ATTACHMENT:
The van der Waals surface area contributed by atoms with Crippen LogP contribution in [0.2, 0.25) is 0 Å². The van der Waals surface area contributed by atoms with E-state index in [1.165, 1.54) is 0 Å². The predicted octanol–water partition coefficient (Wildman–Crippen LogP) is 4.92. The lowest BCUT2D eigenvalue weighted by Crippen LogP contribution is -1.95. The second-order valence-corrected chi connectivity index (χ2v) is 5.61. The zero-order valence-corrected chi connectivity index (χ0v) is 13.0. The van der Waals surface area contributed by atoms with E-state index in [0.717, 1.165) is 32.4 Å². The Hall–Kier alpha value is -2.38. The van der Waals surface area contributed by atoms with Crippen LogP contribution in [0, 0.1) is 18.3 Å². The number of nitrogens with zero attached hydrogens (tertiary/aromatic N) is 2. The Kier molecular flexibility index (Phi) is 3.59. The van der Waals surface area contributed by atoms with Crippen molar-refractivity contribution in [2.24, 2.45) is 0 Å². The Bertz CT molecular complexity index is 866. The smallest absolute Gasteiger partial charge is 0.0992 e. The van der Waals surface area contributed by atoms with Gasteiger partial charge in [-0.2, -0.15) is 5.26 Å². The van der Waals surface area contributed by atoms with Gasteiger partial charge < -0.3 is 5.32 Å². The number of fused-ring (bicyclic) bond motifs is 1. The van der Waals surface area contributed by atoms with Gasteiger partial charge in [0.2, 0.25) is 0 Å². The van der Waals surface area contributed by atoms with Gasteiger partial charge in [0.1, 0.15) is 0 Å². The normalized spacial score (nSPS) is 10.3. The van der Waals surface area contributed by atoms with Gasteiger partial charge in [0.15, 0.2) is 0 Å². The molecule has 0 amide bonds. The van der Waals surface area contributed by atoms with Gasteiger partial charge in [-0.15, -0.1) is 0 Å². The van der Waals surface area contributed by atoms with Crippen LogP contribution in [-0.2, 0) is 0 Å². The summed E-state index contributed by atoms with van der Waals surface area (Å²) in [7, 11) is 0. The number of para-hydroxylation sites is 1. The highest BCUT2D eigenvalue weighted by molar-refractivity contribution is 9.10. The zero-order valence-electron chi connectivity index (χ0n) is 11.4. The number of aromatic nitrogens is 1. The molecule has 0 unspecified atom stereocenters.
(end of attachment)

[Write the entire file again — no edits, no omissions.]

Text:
The van der Waals surface area contributed by atoms with Crippen LogP contribution in [0.2, 0.25) is 0 Å². The van der Waals surface area contributed by atoms with E-state index in [1.165, 1.54) is 0 Å². The predicted octanol–water partition coefficient (Wildman–Crippen LogP) is 4.92. The lowest BCUT2D eigenvalue weighted by Crippen LogP contribution is -1.95. The second-order valence-corrected chi connectivity index (χ2v) is 5.61. The zero-order valence-corrected chi connectivity index (χ0v) is 13.0. The van der Waals surface area contributed by atoms with E-state index in [0.717, 1.165) is 32.4 Å². The Hall–Kier alpha value is -2.38. The van der Waals surface area contributed by atoms with Crippen LogP contribution in [0, 0.1) is 18.3 Å². The number of nitrogens with zero attached hydrogens (tertiary/aromatic N) is 2. The Kier molecular flexibility index (Phi) is 3.59. The van der Waals surface area contributed by atoms with Crippen molar-refractivity contribution in [2.24, 2.45) is 0 Å². The Bertz CT molecular complexity index is 866. The smallest absolute Gasteiger partial charge is 0.0992 e. The van der Waals surface area contributed by atoms with Gasteiger partial charge in [-0.2, -0.15) is 5.26 Å². The van der Waals surface area contributed by atoms with Gasteiger partial charge < -0.3 is 5.32 Å². The number of fused-ring (bicyclic) bond motifs is 1. The van der Waals surface area contributed by atoms with Gasteiger partial charge in [0.2, 0.25) is 0 Å². The van der Waals surface area contributed by atoms with Gasteiger partial charge in [0.1, 0.15) is 0 Å². The normalized spacial score (nSPS) is 10.3. The van der Waals surface area contributed by atoms with Gasteiger partial charge in [0.15, 0.2) is 0 Å². The molecule has 0 amide bonds. The van der Waals surface area contributed by atoms with Gasteiger partial charge in [-0.15, -0.1) is 0 Å². The van der Waals surface area contributed by atoms with Crippen LogP contribution in [-0.2, 0) is 0 Å². The summed E-state index contributed by atoms with van der Waals surface area (Å²) in [7, 11) is 0. The number of para-hydroxylation sites is 1. The highest BCUT2D eigenvalue weighted by molar-refractivity contribution is 9.10. The zero-order valence-electron chi connectivity index (χ0n) is 11.4. The number of aromatic nitrogens is 1. The molecule has 0 unspecified atom stereocenters.